Why did I start my HF journey with FT8?
As a new ham there are a lot of options to choose from when getting on the air, so many that it can be overwhelming. Initially, I wasn’t that interested in digital modes, however running a low power rig (Icom-705) limits ones ability to make contacts. I wasn’t having much success with SSB and I really wanted to start logging some contacts while learning how to DO HF.
I had been hearing a lot of chatter on the local VHF repeater about FT8 so I decided to install WJDT- X and watched some videos on doing FT8 with the IC-705. I run my shack on an System76 Ubuntu 20.04 machine, which almost always requires some fiddling to get new hardware running. I struggled for a few days to get things all working together and eventually read a blog about JTDX, which is based on WSJT-X, but seems to work better on Linux. I added an RFI choke to the USB cable to help reduce with the connection problems I was having. I was able to start making contacts as soon as I had my system stable (no app crashes or radio disconnects) and have been adding to my logbook since.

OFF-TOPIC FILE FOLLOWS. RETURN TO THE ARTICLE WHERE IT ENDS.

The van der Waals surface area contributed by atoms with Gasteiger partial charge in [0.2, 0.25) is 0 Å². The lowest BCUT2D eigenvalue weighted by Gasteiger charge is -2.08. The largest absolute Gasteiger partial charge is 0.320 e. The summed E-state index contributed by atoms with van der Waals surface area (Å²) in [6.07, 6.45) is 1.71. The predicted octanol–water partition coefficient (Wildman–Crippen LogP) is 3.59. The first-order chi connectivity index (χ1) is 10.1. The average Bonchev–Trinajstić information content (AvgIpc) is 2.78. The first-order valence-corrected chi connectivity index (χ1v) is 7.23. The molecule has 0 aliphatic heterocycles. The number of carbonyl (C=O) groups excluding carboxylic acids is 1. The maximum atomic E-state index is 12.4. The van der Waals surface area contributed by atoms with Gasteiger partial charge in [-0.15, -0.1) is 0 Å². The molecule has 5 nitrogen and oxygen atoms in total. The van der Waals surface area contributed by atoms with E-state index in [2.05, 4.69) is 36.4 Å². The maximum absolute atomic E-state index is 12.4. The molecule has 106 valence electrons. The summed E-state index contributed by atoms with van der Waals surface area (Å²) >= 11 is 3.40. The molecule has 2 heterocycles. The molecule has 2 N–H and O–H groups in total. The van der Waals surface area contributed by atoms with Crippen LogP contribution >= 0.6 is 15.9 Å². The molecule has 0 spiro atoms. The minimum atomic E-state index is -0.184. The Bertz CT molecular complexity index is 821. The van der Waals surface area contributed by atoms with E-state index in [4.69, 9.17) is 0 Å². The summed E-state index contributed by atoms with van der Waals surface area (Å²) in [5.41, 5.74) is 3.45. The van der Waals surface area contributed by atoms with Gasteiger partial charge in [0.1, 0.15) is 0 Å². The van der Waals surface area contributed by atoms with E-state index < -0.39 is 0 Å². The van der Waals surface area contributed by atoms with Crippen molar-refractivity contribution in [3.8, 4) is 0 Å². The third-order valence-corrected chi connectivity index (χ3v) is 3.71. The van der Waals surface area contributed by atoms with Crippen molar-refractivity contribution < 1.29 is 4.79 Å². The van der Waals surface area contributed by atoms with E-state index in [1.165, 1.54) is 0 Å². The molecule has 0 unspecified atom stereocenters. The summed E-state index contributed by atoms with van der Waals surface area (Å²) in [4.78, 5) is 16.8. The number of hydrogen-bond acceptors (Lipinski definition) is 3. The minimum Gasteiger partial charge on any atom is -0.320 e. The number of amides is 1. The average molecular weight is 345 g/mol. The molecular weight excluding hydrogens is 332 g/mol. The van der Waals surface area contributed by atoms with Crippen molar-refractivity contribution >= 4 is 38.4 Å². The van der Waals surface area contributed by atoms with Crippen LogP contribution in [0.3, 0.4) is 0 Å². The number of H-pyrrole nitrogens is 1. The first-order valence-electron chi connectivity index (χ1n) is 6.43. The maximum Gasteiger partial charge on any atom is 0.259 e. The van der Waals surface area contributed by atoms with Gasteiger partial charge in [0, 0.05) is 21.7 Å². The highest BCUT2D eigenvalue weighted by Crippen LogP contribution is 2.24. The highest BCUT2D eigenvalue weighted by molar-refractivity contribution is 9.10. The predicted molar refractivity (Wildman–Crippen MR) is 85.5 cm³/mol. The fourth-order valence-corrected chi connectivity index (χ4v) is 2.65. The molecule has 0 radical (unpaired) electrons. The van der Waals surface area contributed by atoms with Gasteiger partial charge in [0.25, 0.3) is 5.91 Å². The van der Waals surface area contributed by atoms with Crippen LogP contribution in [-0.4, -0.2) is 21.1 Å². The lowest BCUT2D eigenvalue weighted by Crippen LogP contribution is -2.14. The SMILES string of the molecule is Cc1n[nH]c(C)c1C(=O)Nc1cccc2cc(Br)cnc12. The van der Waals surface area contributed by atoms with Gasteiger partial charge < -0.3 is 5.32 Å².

FT8 is a great entry point for new DX’r due to its low skill/knowledge threshold when compared to SSB or CW. As a newbie, there is a ton to learn and having early success at making contacts got me hooked. I was a bit worried after I bought the IC-705 as I started reading that it wasn’t a great choice as a first HF rig but it I am finding it a fine way to get going with an out of the box FT8 configuration. The simple, automated process of an FT8 QSO teaches the new Ham the basic elements of a QSO, Name, Location and RST. I found a PDF FT8 Guide that also helped boost my confidence and knowledge.